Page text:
* Aussie, kiwi gain on rate hike prospects after jobs, RBNZ

* Greece, Spain worries still weigh on investors

* BoE holds rates, SNB keeps FX intervention threat (Recasts, updates prices, adds details, adds comments)

The dollar fell against the euro for the second straight day on Thursday after a narrower-than-expected U.S. trade deficit for October and some improvement in jobless claims, reducing safe-haven demand for the greenback.

Ongoing concerns over the fiscal health of Greece and Spain capped gains on the single currency however. Standard & Poor's cut Spain's credit outlook to negative on Wednesday, a day after Fitch downgraded Greece's credit rating, sparking concerns about sovereign debt.

The Australian and New Zealand dollars both rose on growing expectations of higher interest rates.

The continuing claims rolled off quite a bit, and they came in about almost 300,000 below what the market was looking for, said Jacob Oubina, currency strategist at Forex.com in Bedminster, New Jersey. And the trade balance in the U.S. also improved considerably. A positive for the risk trade.

The euro was last up 0.2 percent at $1.4758 EUR=. The dollar was up 0.3 percent at 88.13 yen JPY= though off the session peak of 88.45 yen.

ECB Governing Council member Ewald Nowotny said Thursday the current worries about Greece's finances would not split the euro zone [ID:nFAE005544]

The euro has probably taken a bit of a hit from these internal problems in the euro zone, said Johan Javeus, currency strategist at SEB in Stockholm.

The U.S. trade deficit shrank to $32.94 billion in October from a revised $35.65 billion in September, the government said. Economists expected a deficit of $36.8 billion for the month. For details, see [ID:nN09169993]

The latest trade numbers finally reflect the positive implications of a weaker dollar, said Kathy Lien, director of currency research at GFT Forex. U.S. trade with China was particularly strong, with exports reaching a record $6.9 billion, which tells us that the U.S. is also a beneficiary of the recovery in China.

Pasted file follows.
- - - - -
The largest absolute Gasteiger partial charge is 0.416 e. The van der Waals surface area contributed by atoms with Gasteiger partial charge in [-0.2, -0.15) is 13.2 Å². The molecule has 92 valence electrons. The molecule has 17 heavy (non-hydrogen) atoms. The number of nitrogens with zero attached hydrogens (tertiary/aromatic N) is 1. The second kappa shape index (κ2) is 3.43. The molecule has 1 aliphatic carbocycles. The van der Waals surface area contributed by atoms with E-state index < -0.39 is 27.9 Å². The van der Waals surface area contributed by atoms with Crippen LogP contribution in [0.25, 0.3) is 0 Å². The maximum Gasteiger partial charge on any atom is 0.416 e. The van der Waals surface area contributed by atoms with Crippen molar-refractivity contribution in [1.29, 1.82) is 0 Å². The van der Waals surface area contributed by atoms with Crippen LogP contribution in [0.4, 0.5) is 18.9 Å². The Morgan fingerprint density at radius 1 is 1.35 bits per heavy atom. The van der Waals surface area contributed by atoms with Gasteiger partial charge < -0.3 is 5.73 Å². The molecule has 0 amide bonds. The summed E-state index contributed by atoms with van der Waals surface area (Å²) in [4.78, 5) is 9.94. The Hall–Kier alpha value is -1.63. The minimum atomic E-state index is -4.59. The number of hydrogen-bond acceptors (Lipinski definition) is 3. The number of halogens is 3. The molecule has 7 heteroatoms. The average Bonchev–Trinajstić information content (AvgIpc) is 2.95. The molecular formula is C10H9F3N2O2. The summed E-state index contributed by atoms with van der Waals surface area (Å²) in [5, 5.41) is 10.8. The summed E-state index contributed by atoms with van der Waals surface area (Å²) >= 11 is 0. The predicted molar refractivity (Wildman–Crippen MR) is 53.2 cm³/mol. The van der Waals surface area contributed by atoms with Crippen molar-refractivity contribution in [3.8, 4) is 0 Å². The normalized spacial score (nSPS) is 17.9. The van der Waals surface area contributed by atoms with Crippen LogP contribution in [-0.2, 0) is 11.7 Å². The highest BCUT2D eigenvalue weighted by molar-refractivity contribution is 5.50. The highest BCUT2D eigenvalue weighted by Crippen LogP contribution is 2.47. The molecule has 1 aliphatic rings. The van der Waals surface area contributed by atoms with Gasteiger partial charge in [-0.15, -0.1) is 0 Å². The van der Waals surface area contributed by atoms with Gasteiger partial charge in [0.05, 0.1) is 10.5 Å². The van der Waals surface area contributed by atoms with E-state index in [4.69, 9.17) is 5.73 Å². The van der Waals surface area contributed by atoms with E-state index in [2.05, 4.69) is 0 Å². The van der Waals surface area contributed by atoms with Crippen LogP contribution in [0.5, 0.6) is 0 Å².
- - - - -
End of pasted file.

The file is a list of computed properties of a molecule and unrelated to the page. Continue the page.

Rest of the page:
The U.S. Labor Department reported continuing claims, or the number of workers collecting jobless benefits after an initial week of aid, fell to 5.157 million in the latest week from a revised 5.46 million in the prior week. [ID:nN10153952].


Strong Australian jobs data fueled anticipation that rates will rise further in Australia, and the Reserve Bank of New Zealand signaled its rates may go up sooner than thought.

The Australian dollar AUD= added 0.9 percent against the dollar to $0.9170, while the New Zealand dollar NZD= gained 1.4 percent to $0.7286, hitting its highest level in a week, with both bolstered by expectations interest rates will rise.

Gains in the currencies prompted analysts to speculate the market may be switching from the recent trend of trading on risk sentiment, which has seen the euro tend to gain in tandem with higher-yielders like the Australian dollar.

Interest rates are becoming a more important factor, and the market is looking more at fundamentals now, said You-Na Park, Commerzbank analyst in Frankfurt.

Sterling was up 0.4 percent against the dollar GBP= at $1.6316, but barely budged after a widely expected decision by the Bank of England to hold interest rates at a record low 0.5 percent and keep its asset-buying program unchanged.

The euro was little changed against the pound at 90.59 pence EURGBP=.

The Swiss franc dipped briefly after the Swiss National Bank (SNB) held interest rates steady and stuck to its pledge to fight an appreciation of the franc decisively. [ID:nZUX000032]

This was tempered, however, as the bank dropped its offer to buy corporate bonds, the first signs it was easing drastic stimulus measures, and as SNB chairman Jean-Pierre Roth said the franc had stayed stable versus the euro. [ID:nGEE5B81FC]

The euro briefly rose to a session high around 1.5134 francs EURCHF=, according to Reuters data, before dipping to around 1.5112, little changed on the day. (Reporting by Nick Olivari; additional reporting by Wanfeng Zhou in New York and Jessica Mortimer in London; editing by Jeffrey Benkoe)

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